Norreys continued his good service and was ordered by Leicester to protect Utrecht in August 1586. The operation didn't go smoothly because Leicester had omitted to put Sir William Stanley under Norreys' command. Norreys joined with Stanley in September in the Zutphen skirmish in which Sir Philip Sidney - commanding officer over Norreys' brother, Edward, who was lieutenant in the governorship of Flushing - was fatally wounded. At an officers' supper, Edward took offence at some remarks by Sir William Pelham, marshal of the army, which he thought reflected on the character of his older brother, and an argument with the Dutch host flared up, with Leicester having to mediate between the younger Norreys and his host to prevent a duel.
By the autumn of 1586 Leicester seems to have relented and was full of praise for Norreys, while at the same time the States General held golden opinions of him. But he was recalled in October, and the queen received him with disdain, apparently owing to his enmity for Leicester; within a year he had returned to the Low Countries, where the new commander, Willoughby, recognised that Norreys would be better for the job, with the comment, "If I were sufficient, Norreys were superfluous". Willoughby resented having Norris around and observed that he was, "more happy than a caesar".
Later in the year, when the Spanish Armada was expected, he was, under Leicester, marshal of the camp at West Tilbury when Elizabeth delivered the Speech to the Troops at Tilbury. He inspected the fortification of Dover, and in October returned to the Low Countries as ambassador to the States-General. He oversaw a troop withdrawal in preparation for an expedition to Portugal designed to drive home the English advantage following the defeat of the Spanish Armada, when the enemy's fleet was at its weakest.
In the following April, Norreys set out with Drake at the head of a 23,000 strong expeditionary force (which included 19,000 troops and is now termed the English Armada) on a mission to destroy the shipping on the coasts of Spain and to place the pretender to the crown of Portugal, the Prior of Crato, on the throne. Corunna was surprised, and the lower part of the town burned as Norreys' troops beat off a force of 8,000. Edward was badly wounded in an assault on Burgos, and his life was only saved by the gallantry of his elder brother. Norreys then attacked Lisbon, but the enemy refused to engage with him, and the expeditionary force returned to Plymouth having achieved little. This "English Armada" , was thus an unsuccessful attempt to follow the defeat of the Spanish Armada and bring the war to the ports of Spain's northern coast and to Lisbon.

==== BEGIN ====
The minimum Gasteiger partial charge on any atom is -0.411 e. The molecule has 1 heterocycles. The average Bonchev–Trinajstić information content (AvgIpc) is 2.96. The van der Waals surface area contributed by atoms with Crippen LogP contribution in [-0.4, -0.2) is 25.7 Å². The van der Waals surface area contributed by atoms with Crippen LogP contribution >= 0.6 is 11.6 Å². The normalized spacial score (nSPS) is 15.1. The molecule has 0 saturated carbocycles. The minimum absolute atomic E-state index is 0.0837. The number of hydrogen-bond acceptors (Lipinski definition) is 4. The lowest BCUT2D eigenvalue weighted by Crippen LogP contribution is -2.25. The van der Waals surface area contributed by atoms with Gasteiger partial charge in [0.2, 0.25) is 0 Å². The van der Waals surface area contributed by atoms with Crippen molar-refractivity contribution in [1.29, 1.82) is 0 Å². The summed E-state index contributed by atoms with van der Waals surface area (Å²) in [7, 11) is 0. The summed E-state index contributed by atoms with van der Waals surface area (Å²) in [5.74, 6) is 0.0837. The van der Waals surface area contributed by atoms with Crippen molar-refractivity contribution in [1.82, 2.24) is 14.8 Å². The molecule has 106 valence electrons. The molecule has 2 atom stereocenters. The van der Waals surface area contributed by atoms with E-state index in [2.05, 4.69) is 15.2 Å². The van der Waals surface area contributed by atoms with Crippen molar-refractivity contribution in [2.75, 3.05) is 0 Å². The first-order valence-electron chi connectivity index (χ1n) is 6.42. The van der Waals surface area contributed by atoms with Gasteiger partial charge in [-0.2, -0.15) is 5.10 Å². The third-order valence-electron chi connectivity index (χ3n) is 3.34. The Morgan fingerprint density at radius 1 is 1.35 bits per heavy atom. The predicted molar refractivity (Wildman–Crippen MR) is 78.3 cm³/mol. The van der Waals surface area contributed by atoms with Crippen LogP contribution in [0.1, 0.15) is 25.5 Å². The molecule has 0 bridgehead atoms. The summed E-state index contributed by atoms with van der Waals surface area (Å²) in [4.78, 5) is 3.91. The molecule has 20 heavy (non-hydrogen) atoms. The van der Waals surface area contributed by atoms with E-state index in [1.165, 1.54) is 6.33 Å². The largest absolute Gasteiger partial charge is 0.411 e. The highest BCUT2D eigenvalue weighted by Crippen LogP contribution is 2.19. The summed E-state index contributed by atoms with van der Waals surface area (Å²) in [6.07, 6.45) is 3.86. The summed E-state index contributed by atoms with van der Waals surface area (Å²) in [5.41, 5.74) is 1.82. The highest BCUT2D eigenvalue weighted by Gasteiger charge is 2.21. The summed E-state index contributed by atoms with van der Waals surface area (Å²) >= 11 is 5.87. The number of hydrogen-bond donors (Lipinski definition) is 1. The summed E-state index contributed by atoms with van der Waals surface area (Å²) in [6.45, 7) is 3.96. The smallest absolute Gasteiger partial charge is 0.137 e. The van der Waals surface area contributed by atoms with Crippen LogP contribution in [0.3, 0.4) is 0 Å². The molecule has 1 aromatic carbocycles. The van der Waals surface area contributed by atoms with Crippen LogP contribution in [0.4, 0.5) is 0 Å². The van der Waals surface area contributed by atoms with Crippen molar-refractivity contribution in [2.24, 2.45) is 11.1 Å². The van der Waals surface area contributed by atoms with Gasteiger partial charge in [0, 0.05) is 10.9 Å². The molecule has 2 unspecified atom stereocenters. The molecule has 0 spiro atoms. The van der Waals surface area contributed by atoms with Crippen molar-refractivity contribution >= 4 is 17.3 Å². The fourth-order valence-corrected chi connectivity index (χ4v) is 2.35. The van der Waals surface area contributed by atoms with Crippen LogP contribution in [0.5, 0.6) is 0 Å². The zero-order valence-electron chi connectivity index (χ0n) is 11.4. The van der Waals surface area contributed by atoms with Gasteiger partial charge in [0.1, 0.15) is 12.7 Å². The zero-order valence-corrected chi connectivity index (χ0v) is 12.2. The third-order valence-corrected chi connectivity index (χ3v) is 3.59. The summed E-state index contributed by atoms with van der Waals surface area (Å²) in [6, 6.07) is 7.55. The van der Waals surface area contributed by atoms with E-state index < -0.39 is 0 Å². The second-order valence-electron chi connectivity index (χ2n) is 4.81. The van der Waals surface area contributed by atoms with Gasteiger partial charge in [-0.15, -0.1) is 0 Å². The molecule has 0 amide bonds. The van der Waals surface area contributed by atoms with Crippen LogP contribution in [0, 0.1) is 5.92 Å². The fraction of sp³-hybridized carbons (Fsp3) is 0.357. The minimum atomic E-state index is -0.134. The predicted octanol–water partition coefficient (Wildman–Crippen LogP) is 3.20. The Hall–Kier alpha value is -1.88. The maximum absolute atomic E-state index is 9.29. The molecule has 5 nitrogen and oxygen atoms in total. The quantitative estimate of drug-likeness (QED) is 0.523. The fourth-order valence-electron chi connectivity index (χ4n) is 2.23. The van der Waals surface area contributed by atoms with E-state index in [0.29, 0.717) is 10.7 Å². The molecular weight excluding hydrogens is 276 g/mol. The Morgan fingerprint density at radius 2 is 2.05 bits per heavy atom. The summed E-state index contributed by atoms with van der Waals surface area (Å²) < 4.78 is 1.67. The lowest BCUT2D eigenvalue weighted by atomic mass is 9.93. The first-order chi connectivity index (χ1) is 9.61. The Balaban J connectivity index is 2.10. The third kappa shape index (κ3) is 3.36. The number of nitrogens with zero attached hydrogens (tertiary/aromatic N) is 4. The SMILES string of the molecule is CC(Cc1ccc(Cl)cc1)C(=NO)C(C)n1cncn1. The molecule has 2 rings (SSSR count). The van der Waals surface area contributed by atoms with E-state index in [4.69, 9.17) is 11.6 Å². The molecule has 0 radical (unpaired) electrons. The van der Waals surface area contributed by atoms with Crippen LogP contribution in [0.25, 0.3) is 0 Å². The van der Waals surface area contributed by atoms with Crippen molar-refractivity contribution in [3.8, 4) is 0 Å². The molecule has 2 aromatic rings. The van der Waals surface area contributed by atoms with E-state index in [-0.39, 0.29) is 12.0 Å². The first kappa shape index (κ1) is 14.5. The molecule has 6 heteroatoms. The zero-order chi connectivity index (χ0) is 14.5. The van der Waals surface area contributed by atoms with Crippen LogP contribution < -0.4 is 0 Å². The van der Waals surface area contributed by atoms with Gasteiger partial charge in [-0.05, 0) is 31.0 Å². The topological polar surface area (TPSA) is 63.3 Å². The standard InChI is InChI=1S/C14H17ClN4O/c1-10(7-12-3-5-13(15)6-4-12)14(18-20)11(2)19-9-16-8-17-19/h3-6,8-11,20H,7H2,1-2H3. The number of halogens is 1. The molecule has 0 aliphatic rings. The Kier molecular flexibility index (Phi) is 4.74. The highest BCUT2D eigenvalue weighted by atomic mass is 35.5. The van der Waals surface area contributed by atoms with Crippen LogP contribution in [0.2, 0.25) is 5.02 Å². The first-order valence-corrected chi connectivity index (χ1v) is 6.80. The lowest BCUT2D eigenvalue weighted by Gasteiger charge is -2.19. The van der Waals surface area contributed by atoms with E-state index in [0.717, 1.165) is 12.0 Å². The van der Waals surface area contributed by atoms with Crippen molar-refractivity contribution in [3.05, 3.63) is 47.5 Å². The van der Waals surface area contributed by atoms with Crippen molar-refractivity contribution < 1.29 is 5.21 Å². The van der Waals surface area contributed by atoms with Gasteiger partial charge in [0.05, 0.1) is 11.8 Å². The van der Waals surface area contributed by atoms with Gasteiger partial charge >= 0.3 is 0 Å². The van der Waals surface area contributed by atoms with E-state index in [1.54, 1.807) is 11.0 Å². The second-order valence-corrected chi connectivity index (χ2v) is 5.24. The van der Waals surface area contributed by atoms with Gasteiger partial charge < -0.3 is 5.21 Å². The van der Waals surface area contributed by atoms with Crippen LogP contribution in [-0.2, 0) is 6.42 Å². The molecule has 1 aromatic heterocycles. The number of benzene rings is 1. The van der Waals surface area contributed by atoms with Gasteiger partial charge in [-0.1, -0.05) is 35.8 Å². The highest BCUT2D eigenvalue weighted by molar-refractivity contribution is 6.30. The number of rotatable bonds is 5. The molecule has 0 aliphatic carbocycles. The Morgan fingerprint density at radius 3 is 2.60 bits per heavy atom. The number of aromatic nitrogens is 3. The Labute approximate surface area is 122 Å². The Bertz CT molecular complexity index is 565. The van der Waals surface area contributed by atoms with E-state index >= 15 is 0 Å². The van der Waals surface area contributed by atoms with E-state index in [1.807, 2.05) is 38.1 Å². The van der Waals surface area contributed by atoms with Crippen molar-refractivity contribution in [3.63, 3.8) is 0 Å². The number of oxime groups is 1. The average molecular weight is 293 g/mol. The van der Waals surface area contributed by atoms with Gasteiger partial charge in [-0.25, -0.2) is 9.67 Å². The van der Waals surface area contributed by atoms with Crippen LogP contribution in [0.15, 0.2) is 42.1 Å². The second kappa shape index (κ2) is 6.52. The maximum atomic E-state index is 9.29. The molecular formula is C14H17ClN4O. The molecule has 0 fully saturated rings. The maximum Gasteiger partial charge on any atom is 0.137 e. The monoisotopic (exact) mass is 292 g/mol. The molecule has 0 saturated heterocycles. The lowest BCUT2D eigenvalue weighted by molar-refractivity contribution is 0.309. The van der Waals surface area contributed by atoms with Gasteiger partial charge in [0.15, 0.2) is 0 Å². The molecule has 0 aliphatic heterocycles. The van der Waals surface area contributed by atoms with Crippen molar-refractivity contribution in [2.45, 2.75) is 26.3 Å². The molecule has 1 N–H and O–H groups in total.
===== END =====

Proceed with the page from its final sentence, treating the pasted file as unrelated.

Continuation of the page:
In 1591, and again in 1593, Norreys aided Henry IV of France in his struggle with the Catholic League, fighting for the Protestant cause in Brittany, where he led 3000 troops in 1591–1593. He took Guingamp and defeated the French Catholic League and their Spanish allies at Chateau Laudran. Some of his troops transferred to the Earl of Essex's force in Normandy, and Norreys' campaign proved so indecisive that he left for England in February 1592 and did not return to Brittany until September 1593, when he seized the great fortress of Crozon outside Brest, defended by 200 Spanish troops. This was his most notable military success, but he did lose 1,500 men and was himself wounded. He also broke the siege of Mechelen. His youngest brother, Maximilian, was slain while serving under him in this year. Having fallen foul of his French colleagues, Norreys returned from Brest at the end of 1594.
Norreys arrived at Waterford in May 1595, but was struck with malaria on disembarking. In June, he set out from Dublin with 2,900 men and artillery, with Russell trailing him through Dundalk. After flourishing his letters patent at Drogheda upon the proclamation of Hugh O'Neill, 3rd Earl of Tyrone, as a traitor, Norreys made his headquarters at Newry and fortified Armagh cathedral. On learning that artillery was stored at Newry, Tyrone dismantled his stronghold of Dungannon castle and entered the field. Norreys camped his troops along the River Blackwater, while Tyrone roamed the far bank; a ford was secured but no crossing was attempted because there was no harvest to destroy and a tour within enemy territory would have been futile.
So long as Russell was with the army, Norreys refused to assume full responsibility, which prompted the lord deputy to return to Dublin in July 1595, leaving his commander a free hand in the conquest of Ulster. But already, Norreys had misgivings: he thought the task impossible without reinforcements and accused Russell of thwarting him and of concealing from the London government the imperfections of the army. He informed the queen's secretary, Sir William Cecil, that the rebels were far superior in strength, arms and munitions to those previously encountered, and that the English needed commensurate reinforcement.
So quickly did the situation deteriorate, that Norreys declined to risk marching his troops 10 miles through the Moyry Pass, from Newry to Dundalk, choosing instead to move them by sea; but in a blow to his reputation, Russell confounded him later that summer by brazenly marching up to the Blackwater with little difficulty. More troops were shipped into Ireland, and the companies were ordered to take on 20 Irishmen apiece, which was admitted to be risky. But Norreys still complained that his units were made up of poor old ploughmen and rogues.